|Posted by Kyle Baranko on May 20, 2015 at 1:00 PM|
Two years ago an explosion rocked downtown Boston and turned the 2012 marathon into violent chaos. This despicable act of terror sparked national outrage and was the worst on the United States since the attack on the World Trade Center in 2001. Dzhokhar Tsarnaev was found guilty for the crime, which resulted in three killed and over 250 injured. Many argue that his sentence to death, announced last Friday, is justified retribution for the atrocity. And many also offer the typical rebuttals to arguments for capital punishment, citing inhumanity, financial costs, etc. Regardless of your perspective of the Boston Bomber and capital punishment, the trial’s conclusion reenergized the debate surrounding this controversial piece of the constitution.
From a historical context, the death penalty’s legitimacy among states has fluctuated greatly. In 1853, Wisconsin was the first state to abolish capital punishment, soon followed by Iowa in 1872 and Maine in 1876. However, over the next several decades, these states and many others toggled back and forth, abolishing and restoring the death penalty according to oscillating popular opinion. As of today, 18 states outlaw capital punishment, but popular support for the legislation is at a 40 year low. Yet every other nation in the developed world has abolished the death penalty, and even encourages Americans to reconsider their long-held views. Consider the UN Commissioner for Human Rights’ statement: “The increasing use of the death penalty in the United States and in a number of other states is a matter of serious concern and runs counter to the international community's expressed desire for the abolition of the death penalty.” It is imperative that we recognize state rights and uphold the people’s decision to keep this piece of legislation, but is it worth the cost to our international reputation? The rest of the West has a defined position in the debate, and supporting the opposite position could send the wrong message to our allies. Is upholding this possibly outdated facet of states’ rights worth a hit to diplomacy capability?
The arguments for and against capital punishment are both convincing. Because of its controversy, this point of contention has been used in debate on both a classroom and professional level throughout the United States. Those who support the death penalty point to a variety of factors, led by the preferences of the victim’s family; loved ones may be comforted by a surefire form of closure. Punishment of death could also be more of a crime deterrent than a life-sentence. There are many other small, logical arguments: it helps alleviate the overcrowding in prisons, eliminates the chance of committing another crime, etc. But the fact remains: in Western society, and even recently in the United States, capital punishment’s popularity is waning.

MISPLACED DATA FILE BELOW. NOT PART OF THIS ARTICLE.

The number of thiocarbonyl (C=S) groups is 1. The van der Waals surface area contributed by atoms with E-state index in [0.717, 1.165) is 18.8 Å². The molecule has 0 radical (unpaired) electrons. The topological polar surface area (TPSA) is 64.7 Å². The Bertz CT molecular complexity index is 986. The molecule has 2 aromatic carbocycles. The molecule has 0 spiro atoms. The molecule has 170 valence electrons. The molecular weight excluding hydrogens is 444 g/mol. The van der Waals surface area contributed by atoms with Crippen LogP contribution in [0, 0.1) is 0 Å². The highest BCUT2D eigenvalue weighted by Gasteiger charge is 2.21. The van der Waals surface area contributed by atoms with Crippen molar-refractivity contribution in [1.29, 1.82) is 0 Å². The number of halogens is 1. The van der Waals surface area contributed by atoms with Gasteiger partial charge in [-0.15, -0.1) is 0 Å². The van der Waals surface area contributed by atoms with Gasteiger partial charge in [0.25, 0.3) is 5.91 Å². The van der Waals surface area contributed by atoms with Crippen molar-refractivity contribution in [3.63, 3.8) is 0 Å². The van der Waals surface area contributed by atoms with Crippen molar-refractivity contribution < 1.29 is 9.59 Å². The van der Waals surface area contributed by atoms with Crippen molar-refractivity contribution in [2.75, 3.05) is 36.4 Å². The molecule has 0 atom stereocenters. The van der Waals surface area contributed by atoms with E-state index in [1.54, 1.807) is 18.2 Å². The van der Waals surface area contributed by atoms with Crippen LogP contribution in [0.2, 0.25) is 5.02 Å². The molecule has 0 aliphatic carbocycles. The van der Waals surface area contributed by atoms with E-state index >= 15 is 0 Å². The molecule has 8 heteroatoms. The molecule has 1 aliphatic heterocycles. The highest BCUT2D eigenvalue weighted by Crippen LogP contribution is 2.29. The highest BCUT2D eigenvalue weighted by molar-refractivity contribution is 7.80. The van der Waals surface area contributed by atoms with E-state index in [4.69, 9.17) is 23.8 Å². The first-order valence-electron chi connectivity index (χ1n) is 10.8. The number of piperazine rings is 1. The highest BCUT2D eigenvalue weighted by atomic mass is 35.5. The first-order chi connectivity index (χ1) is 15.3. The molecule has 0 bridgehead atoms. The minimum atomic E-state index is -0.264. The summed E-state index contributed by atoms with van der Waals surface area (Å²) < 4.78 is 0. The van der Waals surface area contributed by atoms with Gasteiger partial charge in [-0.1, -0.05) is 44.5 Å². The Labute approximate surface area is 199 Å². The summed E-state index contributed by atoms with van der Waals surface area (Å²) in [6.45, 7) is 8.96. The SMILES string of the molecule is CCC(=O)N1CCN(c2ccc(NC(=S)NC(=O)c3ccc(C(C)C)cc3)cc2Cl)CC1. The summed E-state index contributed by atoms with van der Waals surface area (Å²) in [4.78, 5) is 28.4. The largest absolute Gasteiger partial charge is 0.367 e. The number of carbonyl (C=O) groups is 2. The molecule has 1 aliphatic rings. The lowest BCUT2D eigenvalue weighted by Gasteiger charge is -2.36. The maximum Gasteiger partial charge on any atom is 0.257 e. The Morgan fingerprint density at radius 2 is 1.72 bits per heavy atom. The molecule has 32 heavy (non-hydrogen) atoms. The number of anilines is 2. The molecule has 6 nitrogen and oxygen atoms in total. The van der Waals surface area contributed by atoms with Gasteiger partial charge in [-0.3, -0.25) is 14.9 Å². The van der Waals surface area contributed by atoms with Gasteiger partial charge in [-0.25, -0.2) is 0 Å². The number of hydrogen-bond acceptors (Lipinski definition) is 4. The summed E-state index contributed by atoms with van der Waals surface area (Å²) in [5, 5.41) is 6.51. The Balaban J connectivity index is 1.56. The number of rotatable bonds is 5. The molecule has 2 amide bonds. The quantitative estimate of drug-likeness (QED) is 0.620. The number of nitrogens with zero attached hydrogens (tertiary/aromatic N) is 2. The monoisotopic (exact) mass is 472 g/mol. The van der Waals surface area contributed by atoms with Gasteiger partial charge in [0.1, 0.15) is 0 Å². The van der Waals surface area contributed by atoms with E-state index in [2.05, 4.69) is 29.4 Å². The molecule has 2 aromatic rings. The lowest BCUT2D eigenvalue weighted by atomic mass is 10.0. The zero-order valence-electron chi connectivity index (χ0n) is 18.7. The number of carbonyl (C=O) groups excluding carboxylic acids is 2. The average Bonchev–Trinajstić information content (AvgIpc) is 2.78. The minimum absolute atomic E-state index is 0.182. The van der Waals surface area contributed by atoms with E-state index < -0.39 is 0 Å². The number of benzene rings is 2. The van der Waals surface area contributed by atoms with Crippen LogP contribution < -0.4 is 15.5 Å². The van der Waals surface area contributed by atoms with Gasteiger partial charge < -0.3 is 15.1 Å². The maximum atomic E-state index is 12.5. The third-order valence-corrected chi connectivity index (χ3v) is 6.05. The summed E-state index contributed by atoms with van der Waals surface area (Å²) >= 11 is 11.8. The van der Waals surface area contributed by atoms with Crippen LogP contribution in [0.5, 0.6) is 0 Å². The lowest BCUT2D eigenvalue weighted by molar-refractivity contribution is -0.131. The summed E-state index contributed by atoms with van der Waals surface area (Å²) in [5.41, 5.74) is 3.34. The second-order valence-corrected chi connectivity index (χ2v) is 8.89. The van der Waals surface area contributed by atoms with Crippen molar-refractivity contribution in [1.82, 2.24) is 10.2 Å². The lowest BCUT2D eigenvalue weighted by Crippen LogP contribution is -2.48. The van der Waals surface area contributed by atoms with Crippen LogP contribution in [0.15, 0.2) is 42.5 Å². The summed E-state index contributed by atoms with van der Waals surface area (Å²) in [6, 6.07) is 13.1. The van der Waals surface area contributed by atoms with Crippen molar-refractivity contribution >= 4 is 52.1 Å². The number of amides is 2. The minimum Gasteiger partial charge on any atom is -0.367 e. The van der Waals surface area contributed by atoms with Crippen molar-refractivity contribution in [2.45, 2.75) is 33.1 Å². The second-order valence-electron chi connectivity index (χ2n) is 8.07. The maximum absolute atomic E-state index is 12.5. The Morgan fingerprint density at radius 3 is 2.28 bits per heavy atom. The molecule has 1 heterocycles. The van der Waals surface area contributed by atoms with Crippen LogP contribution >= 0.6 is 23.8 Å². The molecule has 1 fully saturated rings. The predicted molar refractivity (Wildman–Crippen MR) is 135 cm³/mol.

There is a reason for this trend. Many arguments supporting the abolition of the death penalty are quite convincing and have won over the minds of many policy makers. Some of these arguments are logical. For example, it costs less to put away a criminal for life than go through the lengthy, expensive, and sometimes traumatic process of a death sentence. The required appeals process clogs up the court system and makes it substantially less efficient. From the criminal’s perspective, the death sentence could be more appealing compared to a long life in solitary confinement; killing the person responsible could be a cop out. There are moral objections as well. Why kill someone when the point of imprisonment is to prevent killing? How do we move away from revenge mentality? And finally, there is the issue of a false conviction. Despite new technology and genetic testing, there is still a small chance that the person being put to death is innocent. Some argue that external factors, such as demographics, race, litigator quality, etc. All these issues have weighed heavily on voters’ minds recently and have impacted poll numbers.
The process of actually putting the criminal to death takes a very long time. Because of probable appeals, Tsarnaev’s case could last years or even decades. This means that the feeling of closure desired by victim’s relatives could be delayed until the process is completely over Many families of the victims said they were satisfied with the ruling, but many others would’ve rather had him put away for life in order to be done with the ordeal. In addition, some worry that he could become a martyr in the eyes of radicals with similar twisted ideologies. Another oddity peculiar to the Boston Bomber case complicates matters: the jury’s background. Members of the jury were selected for the case only if they were willing to use the death penalty if required; this makes a huge portion of the population, those who do not favor the death penalty, obsolete. Overall, capital punishment could be just too complicated and controversial for our government, and may deserve to be completely abolished throughout the United States.
Categories: Culture: Anthropology